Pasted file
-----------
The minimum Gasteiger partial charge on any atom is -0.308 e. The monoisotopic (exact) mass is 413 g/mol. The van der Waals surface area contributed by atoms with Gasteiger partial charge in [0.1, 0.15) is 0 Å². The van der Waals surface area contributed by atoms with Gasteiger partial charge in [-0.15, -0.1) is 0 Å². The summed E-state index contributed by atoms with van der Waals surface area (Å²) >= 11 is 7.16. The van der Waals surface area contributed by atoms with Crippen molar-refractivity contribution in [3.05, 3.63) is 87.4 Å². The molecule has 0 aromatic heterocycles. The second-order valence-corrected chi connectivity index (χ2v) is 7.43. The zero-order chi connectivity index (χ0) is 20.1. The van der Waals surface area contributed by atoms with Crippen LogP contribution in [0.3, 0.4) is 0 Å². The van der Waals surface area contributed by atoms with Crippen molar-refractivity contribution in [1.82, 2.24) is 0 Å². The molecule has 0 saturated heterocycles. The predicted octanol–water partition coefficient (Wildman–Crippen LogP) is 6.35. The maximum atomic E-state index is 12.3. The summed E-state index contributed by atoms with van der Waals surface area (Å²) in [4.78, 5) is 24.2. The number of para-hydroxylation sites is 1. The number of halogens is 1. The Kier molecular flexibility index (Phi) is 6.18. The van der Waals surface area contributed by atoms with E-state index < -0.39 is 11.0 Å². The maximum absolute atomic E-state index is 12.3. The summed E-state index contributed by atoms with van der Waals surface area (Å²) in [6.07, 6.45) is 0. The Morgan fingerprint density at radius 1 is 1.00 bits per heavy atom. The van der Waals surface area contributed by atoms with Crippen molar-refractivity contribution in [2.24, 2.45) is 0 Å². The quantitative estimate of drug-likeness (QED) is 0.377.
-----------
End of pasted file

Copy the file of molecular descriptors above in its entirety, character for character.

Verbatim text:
The minimum Gasteiger partial charge on any atom is -0.308 e. The monoisotopic (exact) mass is 413 g/mol. The van der Waals surface area contributed by atoms with Gasteiger partial charge in [0.1, 0.15) is 0 Å². The van der Waals surface area contributed by atoms with Gasteiger partial charge in [-0.15, -0.1) is 0 Å². The summed E-state index contributed by atoms with van der Waals surface area (Å²) >= 11 is 7.16. The van der Waals surface area contributed by atoms with Crippen molar-refractivity contribution in [3.05, 3.63) is 87.4 Å². The molecule has 0 aromatic heterocycles. The second-order valence-corrected chi connectivity index (χ2v) is 7.43. The zero-order chi connectivity index (χ0) is 20.1. The van der Waals surface area contributed by atoms with Crippen LogP contribution in [0.3, 0.4) is 0 Å². The van der Waals surface area contributed by atoms with Crippen molar-refractivity contribution in [1.82, 2.24) is 0 Å². The molecule has 0 saturated heterocycles. The predicted octanol–water partition coefficient (Wildman–Crippen LogP) is 6.35. The maximum atomic E-state index is 12.3. The summed E-state index contributed by atoms with van der Waals surface area (Å²) in [4.78, 5) is 24.2. The number of para-hydroxylation sites is 1. The number of halogens is 1. The Kier molecular flexibility index (Phi) is 6.18. The van der Waals surface area contributed by atoms with E-state index < -0.39 is 11.0 Å². The maximum absolute atomic E-state index is 12.3. The summed E-state index contributed by atoms with van der Waals surface area (Å²) in [6.07, 6.45) is 0. The Morgan fingerprint density at radius 1 is 1.00 bits per heavy atom. The van der Waals surface area contributed by atoms with Crippen molar-refractivity contribution in [2.24, 2.45) is 0 Å². The quantitative estimate of drug-likeness (QED) is 0.377.